How VA drastically expanded telehealth during the pandemic

As the Department of Veterans Affairs canceled and postponed in-person medical appointments, the agency moved mountains to quickly expand its telehealth capacity during the coronavirus pandemic.

The numbers tell most of the story.

VA conducted about 2,500 telehealth video sessions daily at the beginning of March. Today, VA is conducting nearly 25,000 sessions — a 1000% increase.

The department also boosted bandwidth for concurrent video sessions up by factor of five during the pandemic.

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The department delivered more than 2 million episodes of telehealth care in fiscal 2019. This year to date, VA has delivered more than 9 million telehealth episodes to date, including 1.1 million virtual mental health appointments.

“What we needed was for our workforce to lean in, and they did,” Jennifer MacDonald, chief consultant to the deputy undersecretary for health at the Veterans Health Administration, told House members Tuesday. “We needed the capacity of our technology to be expanded, and IT came through for us in close partnership with us. We needed the processes of the organization to evolve rapidly to support this.”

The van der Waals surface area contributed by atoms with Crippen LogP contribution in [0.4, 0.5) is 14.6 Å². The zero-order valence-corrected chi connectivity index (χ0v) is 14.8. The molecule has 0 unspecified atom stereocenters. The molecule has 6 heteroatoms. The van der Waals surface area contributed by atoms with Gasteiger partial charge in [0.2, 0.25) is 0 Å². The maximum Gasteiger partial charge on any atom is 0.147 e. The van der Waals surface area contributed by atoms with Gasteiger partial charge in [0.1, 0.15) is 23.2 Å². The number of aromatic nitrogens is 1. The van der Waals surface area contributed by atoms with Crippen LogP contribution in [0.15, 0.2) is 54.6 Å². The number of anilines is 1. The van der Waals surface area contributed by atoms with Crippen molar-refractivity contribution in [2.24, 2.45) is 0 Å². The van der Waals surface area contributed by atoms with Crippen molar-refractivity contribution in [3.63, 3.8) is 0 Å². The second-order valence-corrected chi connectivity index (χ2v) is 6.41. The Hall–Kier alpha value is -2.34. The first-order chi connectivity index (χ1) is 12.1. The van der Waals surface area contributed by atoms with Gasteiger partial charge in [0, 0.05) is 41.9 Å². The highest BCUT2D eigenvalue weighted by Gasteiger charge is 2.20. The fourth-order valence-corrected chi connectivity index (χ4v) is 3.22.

Telehealth successes during the pandemic were due, in part, because nearly two-thirds of primary care and mental health providers had already used VA Video Connect, the department’s main virtual conferencing platform.

Congress was largely impressed.

“Although the telehealth help desk was initially unprepared and swamped by the volume of calls, speed to answer is now about two seconds,” Jim Banks (R-Ind.), ranking member of the House Veterans Affairs Subcommittee on Technology Modernization, said. “About 95% of calls are successfully completed. Whereas other health care systems simply canceled appointments or postponed them indefinitely, VA was able to convert hundreds of thousands of those consults into telehealth sessions.”